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Canada’s Sparrows Are Singing a New Song. You’ll Hear It Soon. – The New York Times

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Even if you’re not a bird person, you probably know the jaunty song of the white-throated sparrow. It plays on loop in North America’s boreal forests, a classic as familiar as the chickadee’s trill and the mourning dove’s dirge. It even has its own mnemonic, “Old Sam Peabody-Peabody-Peabody.”

The sparrow’s old triplet

Hear that “Old Sam Peabody-Peabody-Peabody” sound?

But over the past half-century, the song’s hook — its triplet ending — has changed, replaced by a new, doublet-ended variant, according to a paper published Thursday in Current Biology. It seems the sparrows want to sing something new.

The study, which took 20 years, is “the first to track the cultural evolution of birdsong at the continental scale,” said Mason Youngblood, a doctoral candidate in animal behavior at the CUNY Graduate Center who was not involved in the research. It describes a much broader and more rapid shift in birdsong than was previously thought to occur.

Scott Ramsay, a behavioral ecologist at Wilfrid Laurier University in Ontario, was the first to notice that the forest sounded a little off during a visit to western Canada with Ken Otter, a professor at the University of Northern British Columbia.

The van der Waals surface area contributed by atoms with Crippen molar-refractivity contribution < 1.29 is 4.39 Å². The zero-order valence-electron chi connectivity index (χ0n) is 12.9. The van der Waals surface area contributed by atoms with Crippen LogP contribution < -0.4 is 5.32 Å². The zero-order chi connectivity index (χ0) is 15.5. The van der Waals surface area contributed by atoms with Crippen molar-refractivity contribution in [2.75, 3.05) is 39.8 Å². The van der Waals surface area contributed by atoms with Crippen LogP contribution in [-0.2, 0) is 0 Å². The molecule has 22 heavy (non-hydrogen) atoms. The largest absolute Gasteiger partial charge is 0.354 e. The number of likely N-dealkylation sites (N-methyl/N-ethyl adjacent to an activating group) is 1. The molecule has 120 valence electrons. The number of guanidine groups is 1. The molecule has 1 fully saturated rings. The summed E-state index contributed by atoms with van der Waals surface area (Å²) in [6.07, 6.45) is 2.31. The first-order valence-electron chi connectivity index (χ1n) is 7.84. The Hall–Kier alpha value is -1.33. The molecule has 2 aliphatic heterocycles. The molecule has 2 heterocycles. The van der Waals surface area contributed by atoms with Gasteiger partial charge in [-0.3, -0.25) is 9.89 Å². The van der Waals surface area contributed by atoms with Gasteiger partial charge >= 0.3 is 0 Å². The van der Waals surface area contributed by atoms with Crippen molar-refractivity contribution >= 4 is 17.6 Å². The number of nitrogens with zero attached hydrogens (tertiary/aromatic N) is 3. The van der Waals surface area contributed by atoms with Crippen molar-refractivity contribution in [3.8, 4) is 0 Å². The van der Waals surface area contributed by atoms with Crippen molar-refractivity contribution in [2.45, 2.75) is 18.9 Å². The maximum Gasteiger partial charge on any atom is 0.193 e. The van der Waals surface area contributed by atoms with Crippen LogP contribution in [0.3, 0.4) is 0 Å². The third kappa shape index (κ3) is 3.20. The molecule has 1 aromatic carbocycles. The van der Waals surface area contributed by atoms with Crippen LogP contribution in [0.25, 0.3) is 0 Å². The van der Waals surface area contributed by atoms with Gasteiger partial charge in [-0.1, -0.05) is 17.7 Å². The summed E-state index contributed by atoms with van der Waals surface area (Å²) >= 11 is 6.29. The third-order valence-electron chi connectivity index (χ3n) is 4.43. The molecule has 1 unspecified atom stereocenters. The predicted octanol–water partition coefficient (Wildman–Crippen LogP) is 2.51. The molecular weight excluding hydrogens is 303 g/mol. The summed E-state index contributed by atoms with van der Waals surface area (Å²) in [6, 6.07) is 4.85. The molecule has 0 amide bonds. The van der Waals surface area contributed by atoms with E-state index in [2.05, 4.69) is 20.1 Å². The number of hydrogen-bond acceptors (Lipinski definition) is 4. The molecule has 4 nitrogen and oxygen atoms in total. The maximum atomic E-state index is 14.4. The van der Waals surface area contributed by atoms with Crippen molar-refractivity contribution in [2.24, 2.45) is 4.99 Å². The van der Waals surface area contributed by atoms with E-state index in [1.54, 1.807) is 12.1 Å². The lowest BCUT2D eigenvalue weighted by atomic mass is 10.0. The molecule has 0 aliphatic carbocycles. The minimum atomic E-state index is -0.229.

“He said, ‘Your birds are singing something weird,’” Dr. Otter recalled.

Dr. Otter recorded some white-throated sparrow songs and turned them into spectrograms — visualizations that lay birdsongs out, so they can be more easily compared. The classic “Old Sam Peabody-Peabody-Peabody” songs ended in a triplet pattern: repeated sets of three notes. The new songs ended in doublets, like the record got stuck: “Old Sam Peabuh-Peabuh-Peabuh-Peabuh.”

It was “a different kind of syncopation pattern,” Dr. Otter said. “They were kind of stuttering it.”

Listen to the new sparrow doublet

More like “Old Sam Peabuh, Peabuh, Peabuh.”

Like many birds, male white-throated sparrows use songs to signal where their territory is, and to attract mates. Each individual sparrow has his own way of starting the song, but they all converge on a shared ending.

But as in the human world, those who mix novelty with familiarity occasionally find success, and their new song circulates through a particular community.

Usually, it stays there, and Dr. Otter and his colleagues figured this was happening only with their birds in western Canada, that “it was just an isolated, peripheral population” doing their own thing, he said.

When they tried to figure out where the song’s range ended, though, they realized birds were singing the song in other areas, too. In 2004, half the birds the researchers recorded in Alberta were singing doublets instead of triplets. By 2014, they all were, “and it was starting to show up as far east as Ontario,” Dr. Otter said.

To get a better sense of the spread, the researchers turned to citizen science birdsong databases. They pulled white-throated sparrow songs from across Canada and the northern United States, and plotted them over time and according to song type. In maps, you can see the doublet song gain prominence, its influence expanding and strengthening. By 2019, it had taken over completely from the Yukon to Ottawa, a certified hit that is currently encroaching on the Northeastern United States.